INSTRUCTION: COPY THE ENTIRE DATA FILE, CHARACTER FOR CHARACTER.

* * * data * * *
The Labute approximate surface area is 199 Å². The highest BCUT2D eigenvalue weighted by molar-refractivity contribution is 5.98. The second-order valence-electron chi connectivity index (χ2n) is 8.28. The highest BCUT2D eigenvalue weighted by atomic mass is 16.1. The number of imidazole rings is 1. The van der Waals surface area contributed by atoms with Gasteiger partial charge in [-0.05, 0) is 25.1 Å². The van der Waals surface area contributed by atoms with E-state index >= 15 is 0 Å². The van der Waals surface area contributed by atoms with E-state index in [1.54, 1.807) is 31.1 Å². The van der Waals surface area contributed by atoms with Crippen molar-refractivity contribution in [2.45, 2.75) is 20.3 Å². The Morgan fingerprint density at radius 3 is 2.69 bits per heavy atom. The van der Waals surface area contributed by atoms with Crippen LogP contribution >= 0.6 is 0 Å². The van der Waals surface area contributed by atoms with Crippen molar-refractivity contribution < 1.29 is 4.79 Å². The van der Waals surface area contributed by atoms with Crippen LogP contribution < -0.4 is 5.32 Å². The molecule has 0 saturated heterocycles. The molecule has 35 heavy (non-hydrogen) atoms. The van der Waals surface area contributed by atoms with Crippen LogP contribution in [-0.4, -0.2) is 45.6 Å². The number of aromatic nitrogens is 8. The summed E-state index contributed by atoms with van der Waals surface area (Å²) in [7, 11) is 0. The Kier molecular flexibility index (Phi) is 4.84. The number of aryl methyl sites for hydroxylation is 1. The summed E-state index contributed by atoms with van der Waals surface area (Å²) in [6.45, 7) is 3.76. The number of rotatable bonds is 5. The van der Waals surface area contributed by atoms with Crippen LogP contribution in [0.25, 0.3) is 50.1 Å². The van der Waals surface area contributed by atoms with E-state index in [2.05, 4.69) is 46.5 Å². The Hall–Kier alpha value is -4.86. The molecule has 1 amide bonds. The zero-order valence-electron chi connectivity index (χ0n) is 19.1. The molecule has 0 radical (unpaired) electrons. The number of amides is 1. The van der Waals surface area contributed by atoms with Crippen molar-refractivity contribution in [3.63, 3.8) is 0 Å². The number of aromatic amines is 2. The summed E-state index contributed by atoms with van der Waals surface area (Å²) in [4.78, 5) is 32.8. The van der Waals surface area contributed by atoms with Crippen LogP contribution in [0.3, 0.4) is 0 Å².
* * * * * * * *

The Labute approximate surface area is 199 Å². The highest BCUT2D eigenvalue weighted by molar-refractivity contribution is 5.98. The second-order valence-electron chi connectivity index (χ2n) is 8.28. The highest BCUT2D eigenvalue weighted by atomic mass is 16.1. The number of imidazole rings is 1. The van der Waals surface area contributed by atoms with Gasteiger partial charge in [-0.05, 0) is 25.1 Å². The van der Waals surface area contributed by atoms with E-state index >= 15 is 0 Å². The van der Waals surface area contributed by atoms with E-state index in [1.54, 1.807) is 31.1 Å². The van der Waals surface area contributed by atoms with Crippen molar-refractivity contribution in [2.45, 2.75) is 20.3 Å². The Morgan fingerprint density at radius 3 is 2.69 bits per heavy atom. The van der Waals surface area contributed by atoms with Crippen LogP contribution >= 0.6 is 0 Å². The van der Waals surface area contributed by atoms with Crippen molar-refractivity contribution < 1.29 is 4.79 Å². The van der Waals surface area contributed by atoms with Crippen LogP contribution < -0.4 is 5.32 Å². The molecule has 0 saturated heterocycles. The molecule has 35 heavy (non-hydrogen) atoms. The van der Waals surface area contributed by atoms with Crippen LogP contribution in [-0.4, -0.2) is 45.6 Å². The number of aromatic nitrogens is 8. The summed E-state index contributed by atoms with van der Waals surface area (Å²) in [7, 11) is 0. The Kier molecular flexibility index (Phi) is 4.84. The number of aryl methyl sites for hydroxylation is 1. The summed E-state index contributed by atoms with van der Waals surface area (Å²) in [6.45, 7) is 3.76. The number of rotatable bonds is 5. The van der Waals surface area contributed by atoms with Crippen LogP contribution in [0.25, 0.3) is 50.1 Å². The van der Waals surface area contributed by atoms with E-state index in [2.05, 4.69) is 46.5 Å². The Hall–Kier alpha value is -4.86. The molecule has 1 amide bonds. The zero-order valence-electron chi connectivity index (χ0n) is 19.1. The molecule has 0 radical (unpaired) electrons. The number of amides is 1. The van der Waals surface area contributed by atoms with Crippen molar-refractivity contribution in [3.63, 3.8) is 0 Å². The number of aromatic amines is 2. The summed E-state index contributed by atoms with van der Waals surface area (Å²) in [4.78, 5) is 32.8. The van der Waals surface area contributed by atoms with Crippen LogP contribution in [0.3, 0.4) is 0 Å².